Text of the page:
Inside the Collection

Introducing the Barry Willoughby Bequest for glass and ceramics

A symmetrical 2-piece wall artwork in the form of a huge pendant earring inspired by a baroque jewellery piece. It is made from a silvery cast-bronze structure which resembles flattened coral branches on which hang tear-shaped pearls made from hand-blown white glass with a mirror finish.
Timothy Horn’s Gorgonia 15 in nickel-plated bronze and mirrored blown glass, 2018, in the Fantastical Worlds exhibition. MAAS Collection: 2018/40/1, Barry Willoughby Bequest, 2018. Photo: Ryan Hernandez, MAAS

Bequests have played a major part in the development of the Museum’s collection and have provided us with some of our most important and best-loved objects. Last year MAAS received a particularly generous bequest of objects and funds from Barry John Willoughby, a passionate Sydney collector of decorative arts. In his will, Willoughby left the Museum many objects alongside funds for new acquisitions which will continue to significantly enrich our decorative arts and design collections well into the future.

When Barry Willoughby saw his first exhibition at the now legendary Glass Artists Gallery in the Sydney inner suburb of Glebe, he fell in love with Australian studio glass. The 1980s were an exciting time for Australian designers and makers of contemporary glass when a questioning of tradition resulted in an explosion of creativity and thriving studio practices. Bold contemporary glassworks, created as part of what is known as the Australian Crafts Movement, were quickly finding their way into art galleries and museum and gallery collections.

Excited by the new developments in art glass which were inspired by, and paralleled those in the USA and Europe, Willoughby started collecting. He befriended some Sydney artists and was always on the lookout for new talent; his collection included rare examples of pioneers of the Movement such as Stephen Skillitzi, Sam Herman and Warren Langley. According to Sydney glass artist Jan Blum, he bought the first work she ever sold (leadlight panel The Heart is a Lonely Hunter, 1986), thus encouraging the artist to further experiment with glass. Simultaneously, he was also assembling a parallel collection of European art deco and modernist glass.

A leadlight panel depicting an interior night scene with a red-headed woman sitting alone in a living room on a blue wing-backed chair. She wears a blue shirt and a long patterned skirt. The room has maroon-coloured walls, white-blue floor and a window with open curtains just behind her.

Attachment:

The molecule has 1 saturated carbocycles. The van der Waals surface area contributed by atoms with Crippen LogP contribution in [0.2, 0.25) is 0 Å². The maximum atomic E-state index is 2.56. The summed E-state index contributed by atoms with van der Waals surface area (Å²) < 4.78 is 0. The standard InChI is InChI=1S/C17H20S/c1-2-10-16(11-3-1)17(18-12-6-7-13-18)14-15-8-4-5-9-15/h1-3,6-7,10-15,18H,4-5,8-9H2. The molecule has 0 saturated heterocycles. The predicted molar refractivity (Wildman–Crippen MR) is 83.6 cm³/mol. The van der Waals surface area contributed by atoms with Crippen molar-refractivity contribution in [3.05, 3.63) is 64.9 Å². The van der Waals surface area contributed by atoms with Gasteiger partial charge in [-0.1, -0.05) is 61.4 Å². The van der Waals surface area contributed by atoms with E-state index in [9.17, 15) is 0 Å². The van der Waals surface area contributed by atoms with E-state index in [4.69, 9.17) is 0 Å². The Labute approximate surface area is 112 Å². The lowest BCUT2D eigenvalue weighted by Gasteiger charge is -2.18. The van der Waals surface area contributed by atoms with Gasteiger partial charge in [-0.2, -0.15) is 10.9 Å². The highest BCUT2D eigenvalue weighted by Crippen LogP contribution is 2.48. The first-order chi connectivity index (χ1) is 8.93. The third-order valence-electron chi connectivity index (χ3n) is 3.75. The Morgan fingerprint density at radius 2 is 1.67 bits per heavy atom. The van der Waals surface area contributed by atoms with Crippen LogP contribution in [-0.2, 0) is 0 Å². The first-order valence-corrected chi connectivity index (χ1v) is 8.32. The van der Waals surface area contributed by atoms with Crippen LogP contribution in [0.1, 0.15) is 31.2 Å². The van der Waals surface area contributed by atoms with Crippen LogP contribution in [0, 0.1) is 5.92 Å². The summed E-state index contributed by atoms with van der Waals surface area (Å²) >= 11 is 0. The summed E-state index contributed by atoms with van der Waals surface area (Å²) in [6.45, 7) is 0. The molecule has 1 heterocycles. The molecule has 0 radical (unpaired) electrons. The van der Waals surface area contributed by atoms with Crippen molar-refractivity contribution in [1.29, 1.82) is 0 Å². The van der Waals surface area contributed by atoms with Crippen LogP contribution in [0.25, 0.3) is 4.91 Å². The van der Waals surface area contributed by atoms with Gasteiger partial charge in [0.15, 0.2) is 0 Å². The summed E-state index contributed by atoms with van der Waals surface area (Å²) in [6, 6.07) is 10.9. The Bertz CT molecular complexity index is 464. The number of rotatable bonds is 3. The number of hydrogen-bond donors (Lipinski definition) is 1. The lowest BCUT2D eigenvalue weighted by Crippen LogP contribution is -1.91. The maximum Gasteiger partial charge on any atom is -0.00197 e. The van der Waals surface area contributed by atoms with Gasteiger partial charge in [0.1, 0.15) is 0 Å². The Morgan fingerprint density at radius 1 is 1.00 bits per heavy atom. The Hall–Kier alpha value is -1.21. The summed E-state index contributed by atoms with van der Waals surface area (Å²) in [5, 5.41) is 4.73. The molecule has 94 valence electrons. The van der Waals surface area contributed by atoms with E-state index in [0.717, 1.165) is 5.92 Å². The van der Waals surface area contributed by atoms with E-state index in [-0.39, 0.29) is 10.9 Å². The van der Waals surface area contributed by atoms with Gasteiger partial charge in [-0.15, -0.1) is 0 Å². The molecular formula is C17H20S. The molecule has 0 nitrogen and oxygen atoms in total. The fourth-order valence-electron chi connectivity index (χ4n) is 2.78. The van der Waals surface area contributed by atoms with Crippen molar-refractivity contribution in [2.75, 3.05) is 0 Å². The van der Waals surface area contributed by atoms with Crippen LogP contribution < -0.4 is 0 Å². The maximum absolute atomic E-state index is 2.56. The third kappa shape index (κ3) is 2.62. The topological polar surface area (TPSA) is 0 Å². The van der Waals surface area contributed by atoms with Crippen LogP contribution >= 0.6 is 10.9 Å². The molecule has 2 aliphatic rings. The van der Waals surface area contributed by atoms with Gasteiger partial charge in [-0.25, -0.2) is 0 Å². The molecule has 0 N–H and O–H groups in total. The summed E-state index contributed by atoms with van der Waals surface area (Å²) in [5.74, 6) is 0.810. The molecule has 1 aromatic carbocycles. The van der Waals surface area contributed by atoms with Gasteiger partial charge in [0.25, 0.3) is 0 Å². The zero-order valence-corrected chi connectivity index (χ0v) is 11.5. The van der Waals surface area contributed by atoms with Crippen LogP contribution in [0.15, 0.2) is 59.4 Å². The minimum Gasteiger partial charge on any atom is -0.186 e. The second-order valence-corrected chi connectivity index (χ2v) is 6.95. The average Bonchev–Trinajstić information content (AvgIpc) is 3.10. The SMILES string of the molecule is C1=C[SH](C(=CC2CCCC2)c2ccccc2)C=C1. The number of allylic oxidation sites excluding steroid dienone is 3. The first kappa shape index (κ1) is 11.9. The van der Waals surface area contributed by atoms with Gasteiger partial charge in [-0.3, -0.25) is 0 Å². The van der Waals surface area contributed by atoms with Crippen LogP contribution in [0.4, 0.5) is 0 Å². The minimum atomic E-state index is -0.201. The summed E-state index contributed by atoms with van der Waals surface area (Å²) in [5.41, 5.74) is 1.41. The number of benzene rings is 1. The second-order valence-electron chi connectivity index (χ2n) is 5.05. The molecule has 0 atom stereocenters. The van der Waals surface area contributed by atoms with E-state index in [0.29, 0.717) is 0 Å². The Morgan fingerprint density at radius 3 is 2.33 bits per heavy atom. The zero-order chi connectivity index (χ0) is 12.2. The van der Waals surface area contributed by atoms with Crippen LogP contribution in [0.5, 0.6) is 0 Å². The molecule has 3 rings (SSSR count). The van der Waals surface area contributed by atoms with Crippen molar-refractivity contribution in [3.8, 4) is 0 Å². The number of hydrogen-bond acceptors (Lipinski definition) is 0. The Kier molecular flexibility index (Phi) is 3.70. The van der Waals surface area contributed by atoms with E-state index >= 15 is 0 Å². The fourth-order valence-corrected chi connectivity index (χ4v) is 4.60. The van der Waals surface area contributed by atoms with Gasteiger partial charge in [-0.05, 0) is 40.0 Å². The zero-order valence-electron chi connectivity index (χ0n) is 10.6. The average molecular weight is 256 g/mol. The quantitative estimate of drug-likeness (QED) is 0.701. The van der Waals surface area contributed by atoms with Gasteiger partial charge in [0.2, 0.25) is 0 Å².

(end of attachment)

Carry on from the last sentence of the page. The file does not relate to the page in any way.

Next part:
Stained glass panel The heart is a lonely hunter by Jan Blum, Sydney, 1985. MAAS Collection: 2018/26/1, Barry Willoughby Bequest, 2018. Photo: Ryan Hernandez, MAAS

Barry’s interest in collecting led to his long involvement with the newly opened Powerhouse Museum, a 1988 transformation of the Museum of Applied Arts and Sciences. He delighted in seeing the Museum’s collection grow and sought opportunities to engage curators in discussions about art and collecting.

Standing rectangular panel in clear and brilliantly cut crystal, vertically reeded with round depressions which act as lenses to magnify the reeding and produce a rainbow-coloured effect on the crystal.
Erebus Op Art glass sculpture designed by Victor Vasarely in Paris in 1982 for Rosenthal, Germany. MAAS Collection: 2018/30/1, Barry Willoughby Bequest, 2018. Photo: Ryan Hernandez, MAAS

Currently on display at the Powerhouse Museum is a selection of 12 Australian and international 20th century glass objects from the collection Barry has donated, including Jan Blum’s glass panel. Also featured in A Brilliant Gift: The Barry Willoughby Bequest are stunning French vases by René Lalique and examples of Scandinavian, Italian, French and English modernism. Among the highlights in the latter group are the iconic limited-edition sculpture Erebus by the French-Hungarian Op Art artist Victor Vasarely for Rosenthal, Spina vessels from Murano’s Barovier & Toso, and a Venetian vase by Alfredo Barbini that Barry bought from an Italian glass exhibition at Sydney’s David Jones Gallery.

A heavy, cylindrical vase in grey glass with frosted finish, tapering towards the base from a wider rim. The bold, high-relief surface has alternating vertical rows of interlinked notched spiral-shaped forms.
Vase Spirales René Lalique et Cie, Wingen-sur-Moder, France, 1930s. MAAS Collection: 2018/28/1, Barry Willoughby Bequest, 2018. Photo: Ryan Hernandez, MAAS

Barry was a classical music enthusiast and his bequest also includes the first edition musical score (oratorio) of Joseph Haydn’s masterpiece The Creation (Die Schöpfung, 1797–98) published in Vienna in 1800. This rare publication also includes the list of subscribers particularly from the London music scene in the late 18th and early 19th centuries. The Creation is a great companion to the George Frideric Handel manuscript in the MAAS collection and other early and first editions by great European composers such as Mozart and Beethoven.